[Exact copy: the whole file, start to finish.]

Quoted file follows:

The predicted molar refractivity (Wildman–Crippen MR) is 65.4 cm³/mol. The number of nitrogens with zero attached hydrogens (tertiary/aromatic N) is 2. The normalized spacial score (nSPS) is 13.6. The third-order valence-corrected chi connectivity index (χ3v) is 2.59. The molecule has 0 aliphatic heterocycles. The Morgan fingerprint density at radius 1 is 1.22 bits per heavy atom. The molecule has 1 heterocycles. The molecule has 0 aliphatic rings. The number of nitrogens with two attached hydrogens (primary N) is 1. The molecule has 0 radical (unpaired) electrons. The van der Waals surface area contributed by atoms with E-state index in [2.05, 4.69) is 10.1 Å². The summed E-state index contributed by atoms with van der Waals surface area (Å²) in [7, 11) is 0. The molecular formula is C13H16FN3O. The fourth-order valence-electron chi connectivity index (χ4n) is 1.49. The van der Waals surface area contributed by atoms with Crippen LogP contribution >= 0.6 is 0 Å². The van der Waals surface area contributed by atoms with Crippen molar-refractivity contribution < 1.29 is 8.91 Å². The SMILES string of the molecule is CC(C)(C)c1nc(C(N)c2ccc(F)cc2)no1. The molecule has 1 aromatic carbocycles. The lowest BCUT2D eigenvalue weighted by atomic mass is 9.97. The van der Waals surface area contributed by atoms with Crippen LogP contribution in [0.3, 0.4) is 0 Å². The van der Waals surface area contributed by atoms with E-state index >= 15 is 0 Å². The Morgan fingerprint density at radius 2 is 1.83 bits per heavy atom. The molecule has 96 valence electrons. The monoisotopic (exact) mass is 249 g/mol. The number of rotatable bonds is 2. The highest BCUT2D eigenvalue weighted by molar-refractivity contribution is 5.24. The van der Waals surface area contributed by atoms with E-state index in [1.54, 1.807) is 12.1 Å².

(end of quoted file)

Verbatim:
The predicted molar refractivity (Wildman–Crippen MR) is 65.4 cm³/mol. The number of nitrogens with zero attached hydrogens (tertiary/aromatic N) is 2. The normalized spacial score (nSPS) is 13.6. The third-order valence-corrected chi connectivity index (χ3v) is 2.59. The molecule has 0 aliphatic heterocycles. The Morgan fingerprint density at radius 1 is 1.22 bits per heavy atom. The molecule has 1 heterocycles. The molecule has 0 aliphatic rings. The number of nitrogens with two attached hydrogens (primary N) is 1. The molecule has 0 radical (unpaired) electrons. The van der Waals surface area contributed by atoms with E-state index in [2.05, 4.69) is 10.1 Å². The summed E-state index contributed by atoms with van der Waals surface area (Å²) in [7, 11) is 0. The molecular formula is C13H16FN3O. The fourth-order valence-electron chi connectivity index (χ4n) is 1.49. The van der Waals surface area contributed by atoms with Crippen LogP contribution >= 0.6 is 0 Å². The van der Waals surface area contributed by atoms with Crippen molar-refractivity contribution < 1.29 is 8.91 Å². The SMILES string of the molecule is CC(C)(C)c1nc(C(N)c2ccc(F)cc2)no1. The molecule has 1 aromatic carbocycles. The lowest BCUT2D eigenvalue weighted by atomic mass is 9.97. The van der Waals surface area contributed by atoms with Crippen LogP contribution in [0.3, 0.4) is 0 Å². The van der Waals surface area contributed by atoms with E-state index >= 15 is 0 Å². The Morgan fingerprint density at radius 2 is 1.83 bits per heavy atom. The molecule has 96 valence electrons. The monoisotopic (exact) mass is 249 g/mol. The number of rotatable bonds is 2. The highest BCUT2D eigenvalue weighted by molar-refractivity contribution is 5.24. The van der Waals surface area contributed by atoms with E-state index in [1.54, 1.807) is 12.1 Å².